If We Were Villains

Cliques - Secrets - Shakespeare

If We Were Villains returns us to campus, Shakespeare style

Read it

 


If We Were Villians

I love books like this. Books of obsession, betrayal, of the relentless pursuit of perfection, of beauty, aesthetics. I love to languish in a book that gives me a glimpse into a possible alternate reality of my own life.

At the heart of M.L. Rio’s debut novel If We Were Villains is a troupe of Shakespearean scholars – seven drama students in their final year at Dellecher Classical Conservatory, an elite school for the arts. Pretentious, proud, and pretty. They are the kings and queens, the gods of their school, (seemingly) untouchable; but they are blind to what they know best: Shakespeare.

Narratives like If We Were Villains make me long to appear as a player in its pages. To be part of that clique, to sit with them “always surrounded by books and words and poetry”. There is a strange kind of magic to know that somehow you’ve made it into the ranks of a set, a secret club, a society, an inner circle. It’s exhilarating, and exciting. But it’s bittersweet because it’s selfish, unsustainable, and impossible.

For a debut author, M.L. Rio’s voice is sharp, intense, and fresh; she was able to take the oft overdone campus novel and make it new. It seems as if it’s not only her ability to write, and write well, that makes the novel shine, but also her absolute obsession with Shakespeare. Almost every single page has a reference to Shakespeare’s works. Be it in dialogue, characterization, or theme, it permeates the plot. But it’s not clunky or awkward – it doesn’t feel like your high school English teacher is trying to shove a play script down your throat – it feels natural and normal and new. Ultimately, If We Were Villains is a testament to the ever-relevant themes that lie on the page (and stage) of Shakespeare’s plays: fate and free will, obsession, ambition, and secrets.

Oliver Marks is our narrator, spectacularly ordinary while the rest of the thespians are anything but – “hero, villain, tyrant, temptress” – with Oliver as the extra, the one who fills in the gaps. It’s through Oliver’s eyes that we see the others: the tempestuous leader Richard, wraith Wren, alluring Meredith, erratic Alexander, charming James, and elusive Pip. And it’s through his eyes we idolize their every movement and decision. Together they are perfect. But, tight-knit and living on top of one another, their lives inevitably begin to fall apart as the lines between role and reality begin to blur.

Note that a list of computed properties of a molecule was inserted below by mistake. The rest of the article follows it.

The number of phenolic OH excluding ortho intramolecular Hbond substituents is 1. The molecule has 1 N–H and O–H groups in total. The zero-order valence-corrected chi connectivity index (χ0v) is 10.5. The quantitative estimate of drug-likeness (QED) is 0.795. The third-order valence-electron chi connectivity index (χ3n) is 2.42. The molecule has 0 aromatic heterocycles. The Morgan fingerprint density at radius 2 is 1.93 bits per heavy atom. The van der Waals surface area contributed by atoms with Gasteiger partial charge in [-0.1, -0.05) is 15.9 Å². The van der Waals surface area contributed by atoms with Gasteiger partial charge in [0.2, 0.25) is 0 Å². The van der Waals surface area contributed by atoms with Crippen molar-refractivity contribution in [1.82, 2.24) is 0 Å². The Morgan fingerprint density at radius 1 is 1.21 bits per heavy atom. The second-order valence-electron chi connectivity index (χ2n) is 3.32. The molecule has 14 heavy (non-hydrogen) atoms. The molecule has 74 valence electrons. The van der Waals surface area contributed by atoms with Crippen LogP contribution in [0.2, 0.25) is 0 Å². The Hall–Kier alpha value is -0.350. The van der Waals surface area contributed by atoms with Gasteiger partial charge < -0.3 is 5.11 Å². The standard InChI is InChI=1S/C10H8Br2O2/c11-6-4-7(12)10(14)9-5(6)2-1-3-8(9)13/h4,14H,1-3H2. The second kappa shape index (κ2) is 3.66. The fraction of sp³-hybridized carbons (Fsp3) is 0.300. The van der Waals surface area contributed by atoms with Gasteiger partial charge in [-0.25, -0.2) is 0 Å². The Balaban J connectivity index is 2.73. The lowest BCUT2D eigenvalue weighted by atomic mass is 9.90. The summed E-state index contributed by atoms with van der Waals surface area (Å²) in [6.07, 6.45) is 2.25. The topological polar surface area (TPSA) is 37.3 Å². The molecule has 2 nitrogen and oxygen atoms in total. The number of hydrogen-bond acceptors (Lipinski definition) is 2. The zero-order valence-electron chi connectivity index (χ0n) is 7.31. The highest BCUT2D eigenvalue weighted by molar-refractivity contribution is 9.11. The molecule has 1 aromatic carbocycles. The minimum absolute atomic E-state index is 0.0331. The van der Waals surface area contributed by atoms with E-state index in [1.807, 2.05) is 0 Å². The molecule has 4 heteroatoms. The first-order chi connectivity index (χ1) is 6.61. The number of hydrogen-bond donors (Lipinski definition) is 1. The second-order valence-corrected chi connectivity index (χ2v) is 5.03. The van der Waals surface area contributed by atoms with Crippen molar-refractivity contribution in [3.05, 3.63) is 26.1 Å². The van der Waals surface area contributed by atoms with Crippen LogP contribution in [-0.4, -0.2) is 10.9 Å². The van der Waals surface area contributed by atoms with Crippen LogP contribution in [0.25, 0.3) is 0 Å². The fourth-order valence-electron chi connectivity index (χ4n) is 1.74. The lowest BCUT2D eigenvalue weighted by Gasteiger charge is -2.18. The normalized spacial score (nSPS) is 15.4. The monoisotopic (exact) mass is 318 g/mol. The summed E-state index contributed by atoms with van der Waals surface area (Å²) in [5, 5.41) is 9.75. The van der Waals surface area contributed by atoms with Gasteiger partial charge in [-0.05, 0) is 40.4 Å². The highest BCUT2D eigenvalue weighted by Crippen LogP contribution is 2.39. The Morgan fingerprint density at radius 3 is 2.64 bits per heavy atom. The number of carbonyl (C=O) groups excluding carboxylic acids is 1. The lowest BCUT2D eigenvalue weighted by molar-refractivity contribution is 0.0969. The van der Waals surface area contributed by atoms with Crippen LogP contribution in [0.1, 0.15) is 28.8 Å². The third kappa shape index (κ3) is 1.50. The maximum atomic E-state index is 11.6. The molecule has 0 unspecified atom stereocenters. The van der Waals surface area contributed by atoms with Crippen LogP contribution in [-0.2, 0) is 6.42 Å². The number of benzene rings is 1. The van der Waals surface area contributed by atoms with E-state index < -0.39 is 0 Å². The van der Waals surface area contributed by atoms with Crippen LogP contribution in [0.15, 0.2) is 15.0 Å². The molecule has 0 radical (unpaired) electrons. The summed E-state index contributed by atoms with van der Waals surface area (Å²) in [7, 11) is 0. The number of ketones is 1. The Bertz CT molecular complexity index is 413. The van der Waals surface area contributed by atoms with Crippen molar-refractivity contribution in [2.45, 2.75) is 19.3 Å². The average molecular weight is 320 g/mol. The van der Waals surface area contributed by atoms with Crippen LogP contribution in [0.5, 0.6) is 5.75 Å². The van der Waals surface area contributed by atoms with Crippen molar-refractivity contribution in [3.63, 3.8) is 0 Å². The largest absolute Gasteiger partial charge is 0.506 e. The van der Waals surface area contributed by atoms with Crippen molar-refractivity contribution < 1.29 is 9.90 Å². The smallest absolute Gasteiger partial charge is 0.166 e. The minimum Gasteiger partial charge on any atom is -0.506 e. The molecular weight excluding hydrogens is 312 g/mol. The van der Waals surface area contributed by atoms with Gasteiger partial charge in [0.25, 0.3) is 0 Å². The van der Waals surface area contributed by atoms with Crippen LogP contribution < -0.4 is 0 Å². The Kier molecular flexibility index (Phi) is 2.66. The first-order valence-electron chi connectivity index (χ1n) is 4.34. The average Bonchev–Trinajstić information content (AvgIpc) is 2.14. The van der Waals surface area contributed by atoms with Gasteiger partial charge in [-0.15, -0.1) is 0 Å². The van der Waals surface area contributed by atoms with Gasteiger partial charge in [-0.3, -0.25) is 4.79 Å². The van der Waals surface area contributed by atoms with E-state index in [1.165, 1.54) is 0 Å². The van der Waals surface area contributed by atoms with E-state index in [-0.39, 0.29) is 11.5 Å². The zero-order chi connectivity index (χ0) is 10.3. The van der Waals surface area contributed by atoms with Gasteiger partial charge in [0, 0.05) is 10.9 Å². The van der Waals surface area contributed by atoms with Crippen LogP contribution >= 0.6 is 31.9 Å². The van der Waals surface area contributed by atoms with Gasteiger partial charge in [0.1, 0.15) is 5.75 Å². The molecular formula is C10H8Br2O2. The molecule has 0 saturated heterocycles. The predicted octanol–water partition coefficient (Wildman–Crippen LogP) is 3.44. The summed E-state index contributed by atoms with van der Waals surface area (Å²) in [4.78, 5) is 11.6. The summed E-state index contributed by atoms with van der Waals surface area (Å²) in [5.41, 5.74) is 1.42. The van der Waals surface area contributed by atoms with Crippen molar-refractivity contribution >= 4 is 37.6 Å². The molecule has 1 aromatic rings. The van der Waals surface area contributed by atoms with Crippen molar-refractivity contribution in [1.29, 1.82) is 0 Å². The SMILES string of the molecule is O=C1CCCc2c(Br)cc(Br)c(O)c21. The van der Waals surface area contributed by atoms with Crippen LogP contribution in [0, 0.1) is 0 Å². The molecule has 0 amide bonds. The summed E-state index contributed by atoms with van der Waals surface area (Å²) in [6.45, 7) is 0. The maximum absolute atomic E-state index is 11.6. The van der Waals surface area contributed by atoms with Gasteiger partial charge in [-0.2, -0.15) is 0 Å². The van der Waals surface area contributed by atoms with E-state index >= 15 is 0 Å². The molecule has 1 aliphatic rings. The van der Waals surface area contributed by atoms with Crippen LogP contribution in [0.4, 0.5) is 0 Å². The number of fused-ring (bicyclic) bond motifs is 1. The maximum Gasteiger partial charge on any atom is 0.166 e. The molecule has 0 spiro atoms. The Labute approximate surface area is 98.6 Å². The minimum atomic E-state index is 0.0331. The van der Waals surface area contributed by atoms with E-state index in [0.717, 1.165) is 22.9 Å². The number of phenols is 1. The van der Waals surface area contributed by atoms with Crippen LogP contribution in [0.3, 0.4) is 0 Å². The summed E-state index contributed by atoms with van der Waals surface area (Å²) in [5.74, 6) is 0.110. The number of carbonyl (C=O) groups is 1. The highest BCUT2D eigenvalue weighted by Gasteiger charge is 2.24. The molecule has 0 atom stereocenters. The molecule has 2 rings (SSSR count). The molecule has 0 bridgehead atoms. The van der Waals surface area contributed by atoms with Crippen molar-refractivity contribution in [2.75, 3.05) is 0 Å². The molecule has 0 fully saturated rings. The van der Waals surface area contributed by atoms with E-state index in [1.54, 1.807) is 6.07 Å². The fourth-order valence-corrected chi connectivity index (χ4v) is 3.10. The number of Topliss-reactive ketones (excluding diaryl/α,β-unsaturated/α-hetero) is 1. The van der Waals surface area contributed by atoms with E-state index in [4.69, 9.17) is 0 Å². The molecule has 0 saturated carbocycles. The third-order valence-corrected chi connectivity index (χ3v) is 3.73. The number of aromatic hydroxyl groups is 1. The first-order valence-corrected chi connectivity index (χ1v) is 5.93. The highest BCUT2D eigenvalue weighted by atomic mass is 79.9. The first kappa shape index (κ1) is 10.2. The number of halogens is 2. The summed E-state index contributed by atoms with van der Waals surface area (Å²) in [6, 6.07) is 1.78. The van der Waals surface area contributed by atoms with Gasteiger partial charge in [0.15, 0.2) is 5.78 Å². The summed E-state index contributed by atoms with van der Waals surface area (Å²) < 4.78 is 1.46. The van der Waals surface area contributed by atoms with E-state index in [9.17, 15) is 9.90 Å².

Despite living and breathing the Bard (they even speak to one another in Shakespearean phrases and fragments), they are unable to see how closely their own lives mirror that of a Shakespearean Tragedy. They forget that those at the top, have nowhere to go but down.

It might seem easy to roll your eyes at the pretentiousness of the characters in this novel; to judge their flaws, and laugh at their romantic entanglements. But If We Were Villains tricks you. I always like to insist I’m an impartial reader – cool and detached and objective – but M.L. Rio’s unreliable narrator drew me in and made me realize that I love going along with it all.

I want to be tricked. I want to fulfil the role of the perfect reader – one who gives herself fully to the narrative, delighting in the twists, being surprised at the turns, and left (at the turn of the final page) with a book hangover that will leave me debilitated for days – wishing I could unread the book, just so I can experience the pure pleasure of reading it for the first time once again.

Read it

More like this